July 10, 1928-July 19, 2013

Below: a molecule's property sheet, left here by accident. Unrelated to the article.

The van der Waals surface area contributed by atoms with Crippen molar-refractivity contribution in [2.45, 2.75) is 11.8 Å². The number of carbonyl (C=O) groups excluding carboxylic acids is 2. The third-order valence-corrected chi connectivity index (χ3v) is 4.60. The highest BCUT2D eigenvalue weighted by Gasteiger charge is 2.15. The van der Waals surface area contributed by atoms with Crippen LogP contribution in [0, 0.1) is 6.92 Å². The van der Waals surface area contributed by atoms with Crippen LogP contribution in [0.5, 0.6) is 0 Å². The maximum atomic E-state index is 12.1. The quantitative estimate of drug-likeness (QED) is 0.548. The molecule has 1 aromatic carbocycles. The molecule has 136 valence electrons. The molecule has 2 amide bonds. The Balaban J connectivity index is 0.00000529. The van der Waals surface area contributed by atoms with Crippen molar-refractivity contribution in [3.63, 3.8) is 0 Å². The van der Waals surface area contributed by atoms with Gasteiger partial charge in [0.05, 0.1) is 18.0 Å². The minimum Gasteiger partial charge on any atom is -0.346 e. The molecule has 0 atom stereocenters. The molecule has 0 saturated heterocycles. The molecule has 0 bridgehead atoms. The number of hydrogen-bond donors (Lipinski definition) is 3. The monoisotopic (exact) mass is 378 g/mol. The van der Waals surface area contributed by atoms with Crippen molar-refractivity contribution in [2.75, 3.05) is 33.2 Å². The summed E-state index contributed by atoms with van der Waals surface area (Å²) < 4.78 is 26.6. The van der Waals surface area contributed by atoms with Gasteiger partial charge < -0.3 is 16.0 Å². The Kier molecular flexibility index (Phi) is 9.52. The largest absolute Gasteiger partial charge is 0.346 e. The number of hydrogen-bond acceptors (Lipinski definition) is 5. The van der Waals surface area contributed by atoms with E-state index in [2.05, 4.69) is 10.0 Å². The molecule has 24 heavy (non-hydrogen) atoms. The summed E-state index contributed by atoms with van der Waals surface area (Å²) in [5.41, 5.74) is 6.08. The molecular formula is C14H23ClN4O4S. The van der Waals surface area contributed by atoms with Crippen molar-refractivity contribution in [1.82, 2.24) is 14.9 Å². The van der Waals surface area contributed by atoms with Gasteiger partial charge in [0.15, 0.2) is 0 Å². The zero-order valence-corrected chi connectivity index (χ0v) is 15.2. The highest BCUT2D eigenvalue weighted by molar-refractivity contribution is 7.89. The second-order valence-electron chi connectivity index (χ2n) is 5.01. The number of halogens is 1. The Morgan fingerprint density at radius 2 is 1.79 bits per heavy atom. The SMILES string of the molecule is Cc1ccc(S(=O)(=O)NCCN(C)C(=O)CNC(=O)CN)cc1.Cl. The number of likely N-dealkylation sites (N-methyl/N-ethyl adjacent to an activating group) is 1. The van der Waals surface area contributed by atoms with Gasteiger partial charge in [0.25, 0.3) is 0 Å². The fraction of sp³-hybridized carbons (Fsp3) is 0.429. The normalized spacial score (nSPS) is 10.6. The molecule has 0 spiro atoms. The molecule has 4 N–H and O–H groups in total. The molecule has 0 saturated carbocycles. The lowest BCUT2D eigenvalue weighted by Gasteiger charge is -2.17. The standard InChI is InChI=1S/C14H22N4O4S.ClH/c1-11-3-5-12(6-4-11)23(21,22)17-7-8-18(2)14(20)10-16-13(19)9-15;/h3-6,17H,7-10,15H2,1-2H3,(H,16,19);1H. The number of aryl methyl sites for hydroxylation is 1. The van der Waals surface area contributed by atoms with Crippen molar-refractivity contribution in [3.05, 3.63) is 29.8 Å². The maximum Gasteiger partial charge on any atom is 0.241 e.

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This odd custom we have, trying to sum up the worth of a man?s life in two hundred, two thousand or two words, struggling against clichés like devoted husband, loving father and grandfather, dedicated son and brother, although those ring true. Now we find ourselves, moments after the passing of this man, our dad, our mother's husband, searching for the right words to encapsulate his legacy. This is our tribute to a man who stood strong and firm (oh so stubbornly firm), who continually conquered illness (until this final cancer took him), who stayed true to his Catholic faith, who took no shortcuts and told no lies. John lived to 85. Being a child of the depression, he left high school in 1945 as a junior to join the Navy, where he served over 20 years as a dental technician and medic, often attached to Marine Corps units. He took up lightweight boxing. He traveled extensively and made history in 1949 as part of the crew of the U.S.S. Burton Island icebreaker, the first known vessel to reach Nome, Alaska midwinter. John loved to learn. He left the service twice to study dentistry at Creighton University, but, the Korean War intervened and he was called back to active duty in 1950 and again in 1953. Post Navy, in 1966, he completed his B.A.. He went on to earn his M.B.A. from Golden Gate University, this while working full time and, together with his wife, raising his girls. While all these ?facts? are true and help define the man, we, his family, will best remember John, our dad, our mom?s husband, his granddaughters? doting papa, our rock, for his unwavering strength, uncompromising integrity, his unshakeable faith, his lighthearted jokes, his stubbornness, his readiness to give, his undeniable love, his BBQ, his shining eyes and always his smile. He is survived by his wife, Gerda, his daughters, Michelle and Melinda, and his granddaughters, Danielle and Kristen. In lieu of flowers, donations may be made to Hope Hospice in Dublin.